The findings could also shed light on how hormones regulate movement of membrane proteins in general, Lienhard adds. "The protein has a widespread tissue distribution. It is found in all the major tissues in the body--brain, liver, kidney, so it could function in other systems where a hormone treatment causes the rapid movement of proteins to the cell surface."

The researchers used a cultured fat cell line that originated from mice. Once they found the protein, they were able to identify it by comparing its amino acid sequence to the gene database.

Contact:

Andy Nordhoff
e-mail: dms.communications@dartmouth.edu

Andy Nordhoff | EurekAlert!
Further information:
http://www.dartmouth.edu

More articles from Life Sciences:

nachricht New risk factors for anxiety disorders
24.02.2017 | Julius-Maximilians-Universität Würzburg

nachricht Stingless bees have their nests protected by soldiers
24.02.2017 | Johannes Gutenberg-Universität Mainz

All articles from Life Sciences >>>

The most recent press releases about innovation >>>

Die letzten 5 Focus-News des innovations-reports im Überblick:

Im Focus: Breakthrough with a chain of gold atoms

In the field of nanoscience, an international team of physicists with participants from Konstanz has achieved a breakthrough in understanding heat transport

In the field of nanoscience, an international team of physicists with participants from Konstanz has achieved a breakthrough in understanding heat transport

Im Focus: DNA repair: a new letter in the cell alphabet

Results reveal how discoveries may be hidden in scientific “blind spots”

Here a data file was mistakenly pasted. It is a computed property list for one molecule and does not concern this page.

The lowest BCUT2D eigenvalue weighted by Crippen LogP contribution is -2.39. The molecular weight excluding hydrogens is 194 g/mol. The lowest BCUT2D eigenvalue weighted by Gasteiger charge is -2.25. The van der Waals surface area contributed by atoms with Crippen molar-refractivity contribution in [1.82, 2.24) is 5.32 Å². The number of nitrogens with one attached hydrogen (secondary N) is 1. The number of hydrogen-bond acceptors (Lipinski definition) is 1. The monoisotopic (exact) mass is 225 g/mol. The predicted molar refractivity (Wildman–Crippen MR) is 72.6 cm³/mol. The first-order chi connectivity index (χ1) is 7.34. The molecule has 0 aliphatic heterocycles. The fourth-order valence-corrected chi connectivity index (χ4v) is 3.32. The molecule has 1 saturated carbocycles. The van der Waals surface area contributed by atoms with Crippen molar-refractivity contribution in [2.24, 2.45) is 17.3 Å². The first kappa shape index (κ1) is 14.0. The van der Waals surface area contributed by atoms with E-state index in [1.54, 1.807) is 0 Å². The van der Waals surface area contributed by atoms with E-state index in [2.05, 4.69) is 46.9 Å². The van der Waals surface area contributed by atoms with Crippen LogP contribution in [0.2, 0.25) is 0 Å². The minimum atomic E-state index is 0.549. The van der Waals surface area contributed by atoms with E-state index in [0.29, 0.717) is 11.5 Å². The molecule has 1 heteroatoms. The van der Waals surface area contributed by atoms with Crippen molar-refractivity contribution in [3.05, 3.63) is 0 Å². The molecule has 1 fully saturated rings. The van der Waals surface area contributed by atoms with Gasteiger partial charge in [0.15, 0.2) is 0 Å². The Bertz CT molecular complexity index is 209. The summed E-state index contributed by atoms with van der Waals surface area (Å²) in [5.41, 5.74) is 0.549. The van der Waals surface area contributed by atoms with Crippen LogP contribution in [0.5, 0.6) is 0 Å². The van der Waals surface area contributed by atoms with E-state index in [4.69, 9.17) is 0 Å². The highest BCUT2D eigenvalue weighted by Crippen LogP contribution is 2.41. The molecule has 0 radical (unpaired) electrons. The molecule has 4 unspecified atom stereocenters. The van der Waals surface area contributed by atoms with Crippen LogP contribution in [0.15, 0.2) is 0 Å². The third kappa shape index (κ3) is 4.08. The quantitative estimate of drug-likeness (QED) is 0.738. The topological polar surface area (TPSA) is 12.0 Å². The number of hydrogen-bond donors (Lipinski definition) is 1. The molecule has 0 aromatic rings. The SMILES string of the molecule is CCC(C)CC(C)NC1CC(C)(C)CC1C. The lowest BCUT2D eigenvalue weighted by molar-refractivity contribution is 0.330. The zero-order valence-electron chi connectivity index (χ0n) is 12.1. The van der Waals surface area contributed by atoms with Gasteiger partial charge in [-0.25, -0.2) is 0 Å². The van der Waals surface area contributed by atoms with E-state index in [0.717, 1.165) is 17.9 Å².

Cells need to repair damaged DNA in our genes to prevent the development of cancer and other diseases. Our cells therefore activate and send “repair-proteins”...

Im Focus: Dresdner scientists print tomorrow’s world

The Fraunhofer IWS Dresden and Technische Universität Dresden inaugurated their jointly operated Center for Additive Manufacturing Dresden (AMCD) with a festive ceremony on February 7, 2017. Scientists from various disciplines perform research on materials, additive manufacturing processes and innovative technologies, which build up components in a layer by layer process. This technology opens up new horizons for component design and combinations of functions. For example during fabrication, electrical conductors and sensors are already able to be additively manufactured into components. They provide information about stress conditions of a product during operation.

The 3D-printing technology, or additive manufacturing as it is often called, has long made the step out of scientific research laboratories into industrial...

Im Focus: Mimicking nature's cellular architectures via 3-D printing

Research offers new level of control over the structure of 3-D printed materials

Nature does amazing things with limited design materials. Grass, for example, can support its own weight, resist strong wind loads, and recover after being...

Im Focus: Three Magnetic States for Each Hole

Nanometer-scale magnetic perforated grids could create new possibilities for computing. Together with international colleagues, scientists from the Helmholtz Zentrum Dresden-Rossendorf (HZDR) have shown how a cobalt grid can be reliably programmed at room temperature. In addition they discovered that for every hole ("antidot") three magnetic states can be configured. The results have been published in the journal "Scientific Reports".

Physicist Dr. Rantej Bali from the HZDR, together with scientists from Singapore and Australia, designed a special grid structure in a thin layer of cobalt in...

All Focus news of the innovation-report >>>

Anzeige

Anzeige

Event News

Booth and panel discussion – The Lindau Nobel Laureate Meetings at the AAAS 2017 Annual Meeting

13.02.2017 | Event News

Complex Loading versus Hidden Reserves

10.02.2017 | Event News

International Conference on Crystal Growth in Freiburg

09.02.2017 | Event News

 
Latest News

Stingless bees have their nests protected by soldiers

24.02.2017 | Life Sciences

New risk factors for anxiety disorders

24.02.2017 | Life Sciences

MWC 2017: 5G Capital Berlin

24.02.2017 | Trade Fair News

VideoLinks
B2B-VideoLinks
More VideoLinks >>>